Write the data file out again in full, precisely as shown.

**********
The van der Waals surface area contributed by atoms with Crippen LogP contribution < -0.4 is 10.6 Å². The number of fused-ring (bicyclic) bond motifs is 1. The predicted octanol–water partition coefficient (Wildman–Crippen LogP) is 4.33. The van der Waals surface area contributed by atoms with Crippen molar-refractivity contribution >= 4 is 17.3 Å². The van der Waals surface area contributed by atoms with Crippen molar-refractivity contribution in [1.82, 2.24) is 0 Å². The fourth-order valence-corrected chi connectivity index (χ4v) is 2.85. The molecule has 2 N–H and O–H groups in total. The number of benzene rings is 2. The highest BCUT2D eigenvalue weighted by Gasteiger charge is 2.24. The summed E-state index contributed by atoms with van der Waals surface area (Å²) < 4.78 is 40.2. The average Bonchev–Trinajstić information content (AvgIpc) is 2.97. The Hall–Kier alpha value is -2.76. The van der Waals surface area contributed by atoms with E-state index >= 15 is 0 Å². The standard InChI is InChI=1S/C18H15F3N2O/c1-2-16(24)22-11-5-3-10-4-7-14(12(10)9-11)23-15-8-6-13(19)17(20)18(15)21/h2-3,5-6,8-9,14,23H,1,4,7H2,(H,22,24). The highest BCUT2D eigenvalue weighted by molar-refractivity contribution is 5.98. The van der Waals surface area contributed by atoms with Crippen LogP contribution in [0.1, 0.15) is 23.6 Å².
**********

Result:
The van der Waals surface area contributed by atoms with Crippen LogP contribution < -0.4 is 10.6 Å². The number of fused-ring (bicyclic) bond motifs is 1. The predicted octanol–water partition coefficient (Wildman–Crippen LogP) is 4.33. The van der Waals surface area contributed by atoms with Crippen molar-refractivity contribution >= 4 is 17.3 Å². The van der Waals surface area contributed by atoms with Crippen molar-refractivity contribution in [1.82, 2.24) is 0 Å². The fourth-order valence-corrected chi connectivity index (χ4v) is 2.85. The molecule has 2 N–H and O–H groups in total. The number of benzene rings is 2. The highest BCUT2D eigenvalue weighted by Gasteiger charge is 2.24. The summed E-state index contributed by atoms with van der Waals surface area (Å²) < 4.78 is 40.2. The average Bonchev–Trinajstić information content (AvgIpc) is 2.97. The Hall–Kier alpha value is -2.76. The van der Waals surface area contributed by atoms with E-state index >= 15 is 0 Å². The standard InChI is InChI=1S/C18H15F3N2O/c1-2-16(24)22-11-5-3-10-4-7-14(12(10)9-11)23-15-8-6-13(19)17(20)18(15)21/h2-3,5-6,8-9,14,23H,1,4,7H2,(H,22,24). The highest BCUT2D eigenvalue weighted by molar-refractivity contribution is 5.98. The van der Waals surface area contributed by atoms with Crippen LogP contribution in [0.1, 0.15) is 23.6 Å².